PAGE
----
In the first phase, they acquired high-quality DNA sequence covering nearly 99 percent of the dog genome, from a female boxer named Tasha. The boxer was chosen as a representative of the average purebred dog to produce what has become a reference sequence for the dog genome community. Using the sequence information as a genetic "compass," they navigated the genomes of 10 different dog breeds and other related canine species, including the gray wolf and coyote. In this sampling, they pinpointed tiny spots of genetic variation, called single nucleotide polymorphisms (SNPs), which serve as recognizable signposts that can be used to locate the causes of genetic disease.........

Scott      Permalink


December 11, 2005

Willingness Of Minorities To Participate In Health Research

New findings by scientists at the National Institutes of Health show that minorities participate in health research studies at the same rate as non-Hispanic whites when they are made aware of the study and meet the medical requirements. The findings counter the widely held notion that minorities are less willing to participate and lead the scientists to suggest that minority involvement is more a matter of access than attitude.

The study was led by scientists in the Department of Clinical Bioethics at the National Institutes of Health Clinical Center, the hospital at NIH. The work is published online December 6, 2005 in the medical journal PLoS Medicine, published by the Public Library of Science.........
Janet      Permalink

MicroRNAs shape evolution (December 11, 2005)
RNA continues to shed its reputation as DNA's faithful sidekick. Now, scientists in the lab of Whitehead Institute Member David Bartel have found that a class of small RNAs called microRNAs influence the evolution of genes far more widely than prior research had indicated. "MicroRNAs are affecting the majority of protein-coding genes, either at a functional level or an evolutionary level," says Andrew Grimson, a post-doctoral fellow in Bartel's lab.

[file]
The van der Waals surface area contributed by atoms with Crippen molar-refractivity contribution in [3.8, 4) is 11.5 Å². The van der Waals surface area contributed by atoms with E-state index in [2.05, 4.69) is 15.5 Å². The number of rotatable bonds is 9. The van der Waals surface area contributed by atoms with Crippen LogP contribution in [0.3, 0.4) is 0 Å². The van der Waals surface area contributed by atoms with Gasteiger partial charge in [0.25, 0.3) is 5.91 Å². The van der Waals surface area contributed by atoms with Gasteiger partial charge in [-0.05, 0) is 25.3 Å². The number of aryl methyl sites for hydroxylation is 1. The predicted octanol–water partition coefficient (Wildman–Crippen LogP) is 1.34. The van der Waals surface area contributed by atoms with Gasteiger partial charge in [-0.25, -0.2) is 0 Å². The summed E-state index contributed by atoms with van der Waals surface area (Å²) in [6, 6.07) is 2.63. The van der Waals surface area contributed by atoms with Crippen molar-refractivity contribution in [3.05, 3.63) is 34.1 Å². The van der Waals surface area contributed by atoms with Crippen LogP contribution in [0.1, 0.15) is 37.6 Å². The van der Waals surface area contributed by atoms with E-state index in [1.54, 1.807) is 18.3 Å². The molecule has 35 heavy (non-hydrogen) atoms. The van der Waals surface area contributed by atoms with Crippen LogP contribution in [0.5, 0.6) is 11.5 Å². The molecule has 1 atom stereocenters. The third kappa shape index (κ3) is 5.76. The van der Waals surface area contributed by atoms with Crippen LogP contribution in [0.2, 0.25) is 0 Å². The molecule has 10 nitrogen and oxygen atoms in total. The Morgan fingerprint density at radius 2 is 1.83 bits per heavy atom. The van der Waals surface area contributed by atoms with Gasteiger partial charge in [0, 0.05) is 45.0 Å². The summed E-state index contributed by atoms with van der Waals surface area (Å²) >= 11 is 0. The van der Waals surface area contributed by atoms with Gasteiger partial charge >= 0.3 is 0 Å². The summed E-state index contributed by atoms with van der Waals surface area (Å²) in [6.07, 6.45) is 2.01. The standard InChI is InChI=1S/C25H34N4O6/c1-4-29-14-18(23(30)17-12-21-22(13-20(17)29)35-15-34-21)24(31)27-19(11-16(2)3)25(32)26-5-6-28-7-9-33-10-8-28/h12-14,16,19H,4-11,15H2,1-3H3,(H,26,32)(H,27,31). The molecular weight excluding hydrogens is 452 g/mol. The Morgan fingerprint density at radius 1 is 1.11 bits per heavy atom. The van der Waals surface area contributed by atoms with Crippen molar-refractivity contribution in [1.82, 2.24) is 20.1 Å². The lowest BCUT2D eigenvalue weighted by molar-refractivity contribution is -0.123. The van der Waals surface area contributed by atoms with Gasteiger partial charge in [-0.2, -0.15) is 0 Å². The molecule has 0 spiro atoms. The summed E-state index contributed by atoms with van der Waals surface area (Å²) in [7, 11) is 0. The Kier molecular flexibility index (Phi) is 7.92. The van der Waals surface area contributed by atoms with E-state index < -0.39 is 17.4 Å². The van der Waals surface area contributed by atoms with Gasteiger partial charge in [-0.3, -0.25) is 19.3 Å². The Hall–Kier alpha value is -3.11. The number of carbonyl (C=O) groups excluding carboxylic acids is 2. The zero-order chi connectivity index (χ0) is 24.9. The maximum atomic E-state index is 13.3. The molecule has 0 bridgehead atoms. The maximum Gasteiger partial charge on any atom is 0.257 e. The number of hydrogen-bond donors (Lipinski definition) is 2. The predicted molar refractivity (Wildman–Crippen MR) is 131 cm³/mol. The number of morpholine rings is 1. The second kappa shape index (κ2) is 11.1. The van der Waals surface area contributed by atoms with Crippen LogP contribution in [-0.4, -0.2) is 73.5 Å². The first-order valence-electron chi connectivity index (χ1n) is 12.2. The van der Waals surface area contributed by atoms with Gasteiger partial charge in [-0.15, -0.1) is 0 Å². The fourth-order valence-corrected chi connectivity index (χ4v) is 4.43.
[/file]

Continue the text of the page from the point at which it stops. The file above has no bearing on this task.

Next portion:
Flatworms yield insights (December 11, 2005)
If you take a planarian flatworm and chop it in half, something extraordinary happens: One section grows a new head, the other a new tail, and soon you have two new flatworms. Chop it into quarters, or eighths, and you'll notice the same thing. For centuries researchers have puzzled over this biological phenomenon, but only recently have they understood that these creatures are a goldmine for exploring how stem cells regenerate damaged tissue. Now, researchers at Whitehead Institute for Biomedical Research and University of Utah School of Medicine have begun to understand the biological processes of how the planarian flatworm achieves in itself what researchers hope to one day accomplish in the clinic: complete regeneration of damaged tissue.

  • Laser Light from Silicon (December 8, 2005)
  • Hair Follicle Stem Cells (December 8, 2005)